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CAMPING THEROPODS



Well, we just had a total power failure meaning that all network access was
immediately terminated, hence the message I'd been working on for near half an
hour was lost. Hi everybody, it's good to be back, if I am.

I've just watched part 2 of the British TV series 'The Great Dinosaur Trail':
it's basically trying to bring kids 'up to date' and has Chris Packham going all
over the place talking to bone diggers and academics. Some of you may recall
Nick Green, who was round these parts asking lots of questions a while ago. He's
one of their two researchers (I foolishly gave him this list address.. being a
'researcher' for a TV show seems to be involve nothing more than phoning people
and asking them questions). Anyway..

The interesting bit is that Packham is seen wondering round Wyoming with.. well,
guess who. Bakker is even more annoying on shows made for kids as he is so
determined so give the audience WHAT THEY WANT that he talks jibber. I notice
also that in his pro-endothermy crusades, he uses arguments of differing
complexity, pending on the audience. Now, frustratingly, we have Bakker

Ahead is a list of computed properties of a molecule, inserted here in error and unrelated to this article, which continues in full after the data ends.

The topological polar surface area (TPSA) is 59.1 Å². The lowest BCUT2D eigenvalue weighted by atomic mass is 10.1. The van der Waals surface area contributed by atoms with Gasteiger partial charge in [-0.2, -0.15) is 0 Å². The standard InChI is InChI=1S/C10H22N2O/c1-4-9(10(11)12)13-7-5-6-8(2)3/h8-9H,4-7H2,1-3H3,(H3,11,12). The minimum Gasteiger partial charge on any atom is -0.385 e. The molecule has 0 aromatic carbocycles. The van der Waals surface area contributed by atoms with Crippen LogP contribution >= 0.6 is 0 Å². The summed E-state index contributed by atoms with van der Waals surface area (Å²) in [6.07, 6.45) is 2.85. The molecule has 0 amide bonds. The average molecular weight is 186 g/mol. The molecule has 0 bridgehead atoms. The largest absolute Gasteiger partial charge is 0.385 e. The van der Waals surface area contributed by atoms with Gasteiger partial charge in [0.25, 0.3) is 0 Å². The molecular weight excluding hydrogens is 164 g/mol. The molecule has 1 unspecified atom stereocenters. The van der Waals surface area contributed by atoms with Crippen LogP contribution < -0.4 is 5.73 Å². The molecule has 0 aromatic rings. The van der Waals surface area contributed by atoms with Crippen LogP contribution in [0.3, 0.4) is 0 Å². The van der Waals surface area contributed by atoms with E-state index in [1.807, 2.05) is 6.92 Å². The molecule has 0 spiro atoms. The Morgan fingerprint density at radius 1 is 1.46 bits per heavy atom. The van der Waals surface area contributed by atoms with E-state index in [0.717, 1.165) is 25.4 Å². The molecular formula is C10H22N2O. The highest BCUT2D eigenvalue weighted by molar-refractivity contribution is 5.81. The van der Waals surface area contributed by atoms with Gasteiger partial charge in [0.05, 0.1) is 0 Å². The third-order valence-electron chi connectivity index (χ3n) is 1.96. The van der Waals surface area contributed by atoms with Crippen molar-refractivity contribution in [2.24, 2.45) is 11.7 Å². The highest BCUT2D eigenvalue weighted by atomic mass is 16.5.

seemingly using 'raptor' as a synonym for 'theropod': when looking at allosaur-
sauropod-dominated Upper Jurassic rocks, he's talking of raptors doing this,
raptors doing that, raptors killing this, raptors killing that. What made the
show worth watching, however, was that we are told all about Bakker's new dig.
He has a quarry that, reconstructed topographically, appears to have been a
small valley with several restricted routes of entry. Found in clumps throughout
this valley are lower leg bones of _Apatosaurus_, and furthermore lower leg
bones of _Apatosaurus_ that bear theropod tooth marks - and of 'both adults and
juveniles'. On hearing this, I thought immediately of a Pleistocene cave deposit
in Nebraska where mammoth lower leg bones are abundant. It appears that a mother
_Homotherium_ (a plantigrade sabre-toothed cat) bought these bits of leg to her
cubs which were denning in the cave. The inference is that the carnivorous
dinosaurs (referred to, need I say, as.. raptors) were bringing back lower legs
to a single secluded site.

That's the dinosaur bit out of the way.

Does anyone know anything at all about (1) the evolution of the Humboldt
current, and (2) origin and diversification of island-endemic testudinids. And,
yes, another ziphiid species *has* been found. It'll be described soon.

"What do you mean _they_ turned the power off - they're just animals man!"

DARREN NAISH
dwn194@soton.ac.uk